(Jeff Sorg, OnlineEd) – Today’s home buyers may be looking for some key features that you are not aware of. And they are willing to make sacrifices to get them, according to a PulteGroup Home Index Survey (PGHI) by PulteGroup, one of the nation’s largest homebuilders.
The kitchen was the most important area, according to 29 percent of Americans. The master bedroom ranked as the second most important room in a new home at 22 percent. And the living room was the third most influential in their decision-making at 18 percent.
“As consumer confidence improves and the appetite for homebuying increases, consumers today aren’t just looking for the biggest house on the block. They’re looking for more efficient use of space and a greater area allocated to ‘workhorse’ spaces, like the kitchen,” said Ryan Marshall, executive vice president of homebuilding operations, marketing and sales for PulteGroup, Inc. “Homebuyers want unique features and amenities and will do what it takes to find the home they truly want, even if they have to pay more for a move-in ready home.”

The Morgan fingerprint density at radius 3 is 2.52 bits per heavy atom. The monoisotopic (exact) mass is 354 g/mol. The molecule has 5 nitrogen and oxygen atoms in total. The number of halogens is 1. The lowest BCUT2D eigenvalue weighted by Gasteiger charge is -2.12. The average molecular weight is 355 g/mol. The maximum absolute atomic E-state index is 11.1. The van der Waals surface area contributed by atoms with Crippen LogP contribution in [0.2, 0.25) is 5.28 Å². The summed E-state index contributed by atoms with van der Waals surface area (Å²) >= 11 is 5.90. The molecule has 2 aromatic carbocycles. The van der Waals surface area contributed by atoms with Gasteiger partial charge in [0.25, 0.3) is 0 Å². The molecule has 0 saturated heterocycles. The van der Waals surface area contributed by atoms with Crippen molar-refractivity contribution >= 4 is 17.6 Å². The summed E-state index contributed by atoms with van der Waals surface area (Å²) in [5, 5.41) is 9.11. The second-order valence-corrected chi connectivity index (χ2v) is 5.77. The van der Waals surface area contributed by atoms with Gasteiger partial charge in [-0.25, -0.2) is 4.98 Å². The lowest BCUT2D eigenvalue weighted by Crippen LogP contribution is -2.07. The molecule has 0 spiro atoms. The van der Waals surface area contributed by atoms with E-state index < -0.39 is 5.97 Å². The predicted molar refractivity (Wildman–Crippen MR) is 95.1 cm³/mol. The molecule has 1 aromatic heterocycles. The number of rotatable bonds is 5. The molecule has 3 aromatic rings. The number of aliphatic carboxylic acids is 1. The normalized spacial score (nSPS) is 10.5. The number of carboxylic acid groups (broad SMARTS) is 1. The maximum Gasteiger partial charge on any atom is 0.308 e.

Other interesting, if not surprising features:
- Move-in ready home: 64%
- At least one bathtub in a home: 54%
- More space than their current residence: 51%
- His and her closets: 23%
- Spa-like master bedroom: 23%
- Large eat-in kitchen area: 23%
- Kitchen island: 22%
According to the 2014 PGHI, nearly half of adults (44 percent) are willing to give up a location near public transportation in exchange for must-have features in their next home. Further, more than one-third of respondents (35 percent) said they would give up better schools and proximity to entertainment and shopping (34 percent) for their desired in-home amenities.
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This article was published on March 9, 2015. All information contained in this posting is deemed correct and current as of this date, but is not guaranteed by the author and may have been obtained by third-party sources. Due to the fluid nature of the subject matter, regulations, requirements and laws, prices and all other information may or may not be correct in the future and should be verified if cited, shared or otherwise republished.